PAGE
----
• Catalyst for Change: The arrival of Amazon isn’t reason alone to buy, sell or invest but it is an important factor to consider — along with increasing interest rates, low inventory, etc. — when deciding what you best next move is.

So, what does this mean for YOU? The short answer is, it depends. If you have been dipping your toe in as a buyer, now may be the time to make that move before competition is likely to increase for the most desirable properties (as it normally does in spring but likely to a greater extent). If you are a homeowner looking to move up, you might want consider finding that new home sooner rather than later and evaluating whether listing or renting out your current home (for both the near- and long-term) is the best financial decision for you. And, if you are an investor or have been thinking about investing, there may be some good opportunities that come of this…but you’ll want to act swiftly (as many have already made their bets/investments).

There is no one answer for everyone and, no matter your feelings about the arrival of Amazon and its potential positive and negative impacts on housing affordability, traffic and more, it is a prime example of the complex dynamics you need to consider when making a real estate decision.

Is there a lot of hype? Absolutely.

Are all the accounts of potential impact exaggerated? No.

But, does hype have an impact on supply, demand and how people will act? Yes. Even if it’s more than it should have, it can work for and against you if you don’t think clearly.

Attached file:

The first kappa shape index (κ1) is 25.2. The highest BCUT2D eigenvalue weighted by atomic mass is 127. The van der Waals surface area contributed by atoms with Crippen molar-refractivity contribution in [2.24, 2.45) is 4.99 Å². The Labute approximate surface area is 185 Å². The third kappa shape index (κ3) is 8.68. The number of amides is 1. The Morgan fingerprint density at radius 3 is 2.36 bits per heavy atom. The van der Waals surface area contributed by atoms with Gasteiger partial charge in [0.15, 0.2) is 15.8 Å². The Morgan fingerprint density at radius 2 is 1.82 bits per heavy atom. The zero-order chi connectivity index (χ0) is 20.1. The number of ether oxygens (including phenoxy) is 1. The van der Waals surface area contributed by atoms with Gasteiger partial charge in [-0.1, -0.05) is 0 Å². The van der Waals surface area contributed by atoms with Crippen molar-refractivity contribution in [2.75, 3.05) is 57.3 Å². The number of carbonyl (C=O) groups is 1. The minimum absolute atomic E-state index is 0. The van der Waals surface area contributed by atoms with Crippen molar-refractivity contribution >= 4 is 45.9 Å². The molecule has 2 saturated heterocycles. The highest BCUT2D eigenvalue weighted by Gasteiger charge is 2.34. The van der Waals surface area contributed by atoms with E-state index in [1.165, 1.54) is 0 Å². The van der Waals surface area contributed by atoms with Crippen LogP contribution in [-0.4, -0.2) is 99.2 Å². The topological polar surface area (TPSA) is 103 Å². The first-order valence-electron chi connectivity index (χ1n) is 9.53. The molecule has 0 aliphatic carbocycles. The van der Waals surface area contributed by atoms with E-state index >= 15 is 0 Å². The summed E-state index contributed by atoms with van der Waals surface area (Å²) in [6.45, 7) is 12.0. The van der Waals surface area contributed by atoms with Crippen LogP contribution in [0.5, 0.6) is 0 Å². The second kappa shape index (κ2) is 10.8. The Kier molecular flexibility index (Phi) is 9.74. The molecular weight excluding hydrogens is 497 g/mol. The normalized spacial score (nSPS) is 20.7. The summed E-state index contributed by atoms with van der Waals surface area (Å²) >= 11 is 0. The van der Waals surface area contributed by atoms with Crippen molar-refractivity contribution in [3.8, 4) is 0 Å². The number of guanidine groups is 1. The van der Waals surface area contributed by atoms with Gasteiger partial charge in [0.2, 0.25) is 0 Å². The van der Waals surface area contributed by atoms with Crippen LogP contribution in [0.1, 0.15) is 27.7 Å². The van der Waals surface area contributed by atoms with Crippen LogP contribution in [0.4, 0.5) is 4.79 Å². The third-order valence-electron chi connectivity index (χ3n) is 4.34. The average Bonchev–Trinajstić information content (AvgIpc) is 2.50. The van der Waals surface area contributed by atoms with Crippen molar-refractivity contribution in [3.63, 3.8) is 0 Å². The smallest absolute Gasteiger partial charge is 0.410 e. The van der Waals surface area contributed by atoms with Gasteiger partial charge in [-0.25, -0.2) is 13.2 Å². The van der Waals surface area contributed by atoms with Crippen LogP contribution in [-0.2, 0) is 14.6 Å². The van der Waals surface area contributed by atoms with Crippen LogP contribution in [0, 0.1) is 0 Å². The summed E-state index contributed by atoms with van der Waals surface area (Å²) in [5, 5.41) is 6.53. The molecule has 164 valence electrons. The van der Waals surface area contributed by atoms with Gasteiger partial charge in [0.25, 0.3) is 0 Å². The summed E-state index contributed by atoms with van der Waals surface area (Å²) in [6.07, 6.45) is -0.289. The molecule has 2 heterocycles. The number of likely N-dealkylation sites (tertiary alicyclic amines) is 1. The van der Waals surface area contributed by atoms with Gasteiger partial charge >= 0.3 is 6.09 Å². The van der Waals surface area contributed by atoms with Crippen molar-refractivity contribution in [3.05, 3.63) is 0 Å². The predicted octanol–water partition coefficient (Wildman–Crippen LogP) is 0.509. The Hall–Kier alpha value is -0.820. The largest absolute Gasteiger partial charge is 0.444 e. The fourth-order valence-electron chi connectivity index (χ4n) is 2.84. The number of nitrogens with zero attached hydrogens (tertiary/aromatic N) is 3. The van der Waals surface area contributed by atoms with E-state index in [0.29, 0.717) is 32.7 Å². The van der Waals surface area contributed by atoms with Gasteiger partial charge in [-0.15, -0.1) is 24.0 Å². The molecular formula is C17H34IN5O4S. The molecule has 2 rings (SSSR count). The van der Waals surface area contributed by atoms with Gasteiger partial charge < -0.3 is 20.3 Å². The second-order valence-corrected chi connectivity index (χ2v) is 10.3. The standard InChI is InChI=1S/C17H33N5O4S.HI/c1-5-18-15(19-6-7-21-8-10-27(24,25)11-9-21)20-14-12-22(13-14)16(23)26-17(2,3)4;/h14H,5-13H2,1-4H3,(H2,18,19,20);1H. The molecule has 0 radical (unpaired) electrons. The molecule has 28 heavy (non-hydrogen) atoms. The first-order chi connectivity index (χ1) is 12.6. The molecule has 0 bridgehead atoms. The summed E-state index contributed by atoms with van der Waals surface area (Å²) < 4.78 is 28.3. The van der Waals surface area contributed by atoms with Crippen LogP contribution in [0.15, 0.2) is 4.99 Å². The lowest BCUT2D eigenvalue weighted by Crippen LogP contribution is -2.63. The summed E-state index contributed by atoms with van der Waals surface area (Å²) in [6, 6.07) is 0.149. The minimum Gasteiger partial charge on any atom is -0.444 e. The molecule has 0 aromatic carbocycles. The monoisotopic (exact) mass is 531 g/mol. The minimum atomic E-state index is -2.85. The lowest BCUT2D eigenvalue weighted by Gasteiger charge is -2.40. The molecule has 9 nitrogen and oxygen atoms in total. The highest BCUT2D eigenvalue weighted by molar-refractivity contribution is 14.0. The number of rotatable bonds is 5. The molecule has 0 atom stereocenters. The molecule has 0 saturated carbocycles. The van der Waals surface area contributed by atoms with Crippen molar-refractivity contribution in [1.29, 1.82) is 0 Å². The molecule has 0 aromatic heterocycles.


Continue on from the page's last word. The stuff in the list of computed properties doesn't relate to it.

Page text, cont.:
Feel free to share your thoughts below and reach out if you’d like to talk about the potential impact on your 2019 (and remainder of 2018) real estate plans!

Amber Harris is the owner of At Home DC and a licensed real estate agent with Keller Williams Capital Properties working with clients in DC, Maryland and Virginia. 

The 411 on Renovation Loans with Movement Mortgage's Duke Walker

While most buyers want a turnkey new home, many have dreams of finding and updating that fixer upper (thanks, HGTV) or, more commonly, can’t find that “perfect” property in their market due to limited inventory and/or budget.

Fortunately, if you don’t have the extra cash to put into updates (which is not uncommon with real estate prices in the DC area), there are financing options that let you tackle everything from a basic kitchen or bathroom update to more extensive renovations. To shed some light on these, I caught up with Duke Walker of Movement Mortgage, a native Washingtonian and current Capitol Hill resident who has helped hundreds of families in the region with their mortgage needs.

Walker

Walker

With limited inventory in the DC area, are you seeing more buyers considering and purchasing homes that they want to make renovations to right away? What mortgage options are there for those that may not be in a position to self-fund those?